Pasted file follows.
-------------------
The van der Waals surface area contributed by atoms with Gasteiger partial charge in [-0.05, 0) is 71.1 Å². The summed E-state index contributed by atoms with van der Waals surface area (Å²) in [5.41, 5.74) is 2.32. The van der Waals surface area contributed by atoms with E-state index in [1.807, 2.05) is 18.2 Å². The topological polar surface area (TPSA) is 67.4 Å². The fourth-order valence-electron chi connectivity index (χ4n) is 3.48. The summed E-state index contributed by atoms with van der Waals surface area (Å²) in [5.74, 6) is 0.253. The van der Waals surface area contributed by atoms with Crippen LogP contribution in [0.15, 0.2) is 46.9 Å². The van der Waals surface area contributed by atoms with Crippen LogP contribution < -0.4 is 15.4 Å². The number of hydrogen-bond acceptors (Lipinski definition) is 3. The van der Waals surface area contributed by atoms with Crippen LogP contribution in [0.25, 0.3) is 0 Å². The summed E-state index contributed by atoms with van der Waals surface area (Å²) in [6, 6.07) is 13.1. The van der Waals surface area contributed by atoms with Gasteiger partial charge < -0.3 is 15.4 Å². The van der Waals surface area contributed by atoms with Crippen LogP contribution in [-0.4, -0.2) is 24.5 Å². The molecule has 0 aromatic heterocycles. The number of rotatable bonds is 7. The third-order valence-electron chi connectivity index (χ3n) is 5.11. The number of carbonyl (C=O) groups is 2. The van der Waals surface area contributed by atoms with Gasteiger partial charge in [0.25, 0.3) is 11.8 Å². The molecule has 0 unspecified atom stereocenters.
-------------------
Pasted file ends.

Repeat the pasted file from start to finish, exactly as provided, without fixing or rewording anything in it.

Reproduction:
The van der Waals surface area contributed by atoms with Gasteiger partial charge in [-0.05, 0) is 71.1 Å². The summed E-state index contributed by atoms with van der Waals surface area (Å²) in [5.41, 5.74) is 2.32. The van der Waals surface area contributed by atoms with E-state index in [1.807, 2.05) is 18.2 Å². The topological polar surface area (TPSA) is 67.4 Å². The fourth-order valence-electron chi connectivity index (χ4n) is 3.48. The summed E-state index contributed by atoms with van der Waals surface area (Å²) in [5.74, 6) is 0.253. The van der Waals surface area contributed by atoms with Crippen LogP contribution in [0.15, 0.2) is 46.9 Å². The van der Waals surface area contributed by atoms with Crippen LogP contribution < -0.4 is 15.4 Å². The number of hydrogen-bond acceptors (Lipinski definition) is 3. The van der Waals surface area contributed by atoms with Crippen LogP contribution in [0.25, 0.3) is 0 Å². The summed E-state index contributed by atoms with van der Waals surface area (Å²) in [6, 6.07) is 13.1. The van der Waals surface area contributed by atoms with Gasteiger partial charge < -0.3 is 15.4 Å². The van der Waals surface area contributed by atoms with Crippen LogP contribution in [-0.4, -0.2) is 24.5 Å². The molecule has 0 aromatic heterocycles. The number of rotatable bonds is 7. The third-order valence-electron chi connectivity index (χ3n) is 5.11. The number of carbonyl (C=O) groups is 2. The van der Waals surface area contributed by atoms with Gasteiger partial charge in [0.25, 0.3) is 11.8 Å². The molecule has 0 unspecified atom stereocenters.